From the Bloodhorse: The Joy of Kittens


Steve Haskin is a phenomenal columnist for the Bloodhorse, and he turned out yet another great article this week, this time about Kitten’s Joy.  Anyone who follows racing has probably noticed a “Kitten”-named horse running in some stakes race…Big Blue Kitten, Stephanie’s Kitten, Kitten’s Dumplings, Admiral Kitten, Kitten Kaboodle…and that horse was sired by Ken and Sarah Ramsey’s Kitten’s Joy.  Kitten’s Joy was a great turf horse, by El Prado, making him a grandson of European supersire Sadler’s Wells.  Despite Kitten’s Joy’s own success on the track ($2M in earnings), stud farms were not all that excited about his stallion prospects; so Ken and Sarah Ramsey set out to prove the horse themselves, standing him at their farm and purchasing a band of mares specifically nicked for him.  And it worked.


While the Kittens aren’t spectacular high-dollar sales yearlings, they can definitely run.  Thanks to the Ramseys’ hard work, Kitten’s Joy is the No. 1 sire in earnings in America, the No. 1 turf sire, the No. 1 sire of grade I winners, the No. 1 sire of stakes winners, and the No. 1 sire of stakes horses.  Steve Haskin delves into the details behind this success in his article.  Ken Ramsey is very involved in his horses’ managment: from trainer selection, to the jockey’s ride, to how horses are raised on his farm…drinking only natural spring water.

From The

Of the 42 stakes winners Kitten’s Joy has had, Ramsey as bred and raised 39 of them on his farm.

“I have no city water for my horses here on this farm,” he said. “I experimented a few years back. I got two big tubs of city water, so the horses could smell the chlorine and all the other chemicals. I put it over beside Jessamine Creek, which runs through my farm, and I have a trough over there that has spring water – 57 degrees coming out of the side of the bank. I took 10 horses over there in a van and didn’t give them any water that morning.

“We loaded them up and took them over about 1 o’clock and turned them out in the field. These were all thirsty horses who hadn’t drank anything in four or five hours. They came to the city water first. They all sniffed it; one of them went over and started drinking out of the creek, and every one of the others went over and started drinking the 57-degree cold water coming out of the spring. So now I have spring water in nine of my fields, flowing by gravity from one field to the next. I have a 2,000-gallon holding tank that runs out of the spring and gives it enough pressure that it spouts out of each of the three troughs.”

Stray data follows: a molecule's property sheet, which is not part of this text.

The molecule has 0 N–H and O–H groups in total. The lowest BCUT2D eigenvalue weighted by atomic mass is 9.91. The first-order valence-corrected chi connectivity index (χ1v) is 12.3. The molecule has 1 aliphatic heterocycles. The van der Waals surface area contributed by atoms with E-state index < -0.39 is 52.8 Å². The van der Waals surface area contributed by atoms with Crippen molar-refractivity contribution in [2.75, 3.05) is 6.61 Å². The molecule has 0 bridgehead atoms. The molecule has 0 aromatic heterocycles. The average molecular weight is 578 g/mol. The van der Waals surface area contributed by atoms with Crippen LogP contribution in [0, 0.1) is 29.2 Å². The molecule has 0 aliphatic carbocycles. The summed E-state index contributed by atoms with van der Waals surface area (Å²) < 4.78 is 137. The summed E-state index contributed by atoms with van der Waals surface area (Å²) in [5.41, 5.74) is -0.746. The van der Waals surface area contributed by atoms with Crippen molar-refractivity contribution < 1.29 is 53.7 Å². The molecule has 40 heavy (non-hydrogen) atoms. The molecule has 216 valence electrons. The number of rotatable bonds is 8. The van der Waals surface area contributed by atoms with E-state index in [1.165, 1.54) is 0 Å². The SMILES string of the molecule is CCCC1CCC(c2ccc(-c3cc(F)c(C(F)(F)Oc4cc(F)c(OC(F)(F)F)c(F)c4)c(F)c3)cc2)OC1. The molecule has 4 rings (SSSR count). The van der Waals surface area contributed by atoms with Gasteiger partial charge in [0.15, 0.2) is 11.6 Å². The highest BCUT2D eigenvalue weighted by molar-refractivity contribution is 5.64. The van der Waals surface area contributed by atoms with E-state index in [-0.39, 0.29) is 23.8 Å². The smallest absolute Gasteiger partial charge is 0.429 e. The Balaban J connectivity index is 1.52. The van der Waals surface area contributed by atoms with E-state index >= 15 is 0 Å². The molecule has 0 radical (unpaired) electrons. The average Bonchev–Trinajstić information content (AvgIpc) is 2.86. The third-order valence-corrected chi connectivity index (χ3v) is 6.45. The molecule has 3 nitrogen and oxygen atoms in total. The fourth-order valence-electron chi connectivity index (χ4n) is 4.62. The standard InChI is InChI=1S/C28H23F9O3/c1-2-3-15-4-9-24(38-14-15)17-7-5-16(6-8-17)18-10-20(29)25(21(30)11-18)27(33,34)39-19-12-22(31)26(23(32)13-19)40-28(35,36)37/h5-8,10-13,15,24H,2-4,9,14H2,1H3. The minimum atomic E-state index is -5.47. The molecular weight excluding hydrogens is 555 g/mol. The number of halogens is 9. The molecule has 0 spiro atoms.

The king of the Kittens, Kitten’s Joy himself enjoys a lavish life.  He’s got his own $300,000 aqua-tred to exercise five days per week.  But the rest of the Ramsey horses?  They live out 24/7, 365 days a year.

“None of my horses are put up at night,” Ramsey said. “All of them run out in the cold, rain, and snow. The only time I put them up was when we had an ice storm several years ago. All these mares and babies and yearlings run out 365 days a year, 24 hours a day. You do not want to buy a horse at a sale that was sold as a weanling, then sold as a yearling, and now they’re trying to pinhook as a 2-year-old, because he’s spent so much time in a stall in the summertime when he should have been out there stretching his legs running and eating green grass and scuffling around with his 25 or 30 buddies in the field. Instead he’s standing in a stall not getting any exercise because the consignor does not want the sun to bleach his coat out. If he takes that horse to the sale with a bleached coat, the buyers don’t want that. They want that shiny thing, just like when you go to a jewelry store and they have those special spotlights shining on the diamonds, so it knocks your eye out every time it hits one of those points.”


It’s great to see horses being horses…and ultimately winners in the end.  Eight horses by Kitten’s Joy are slated to run in the Breeders’ Cup, and there’s a good chance you’ll see a Kitten in the winner’s circle.  Read the full article at  


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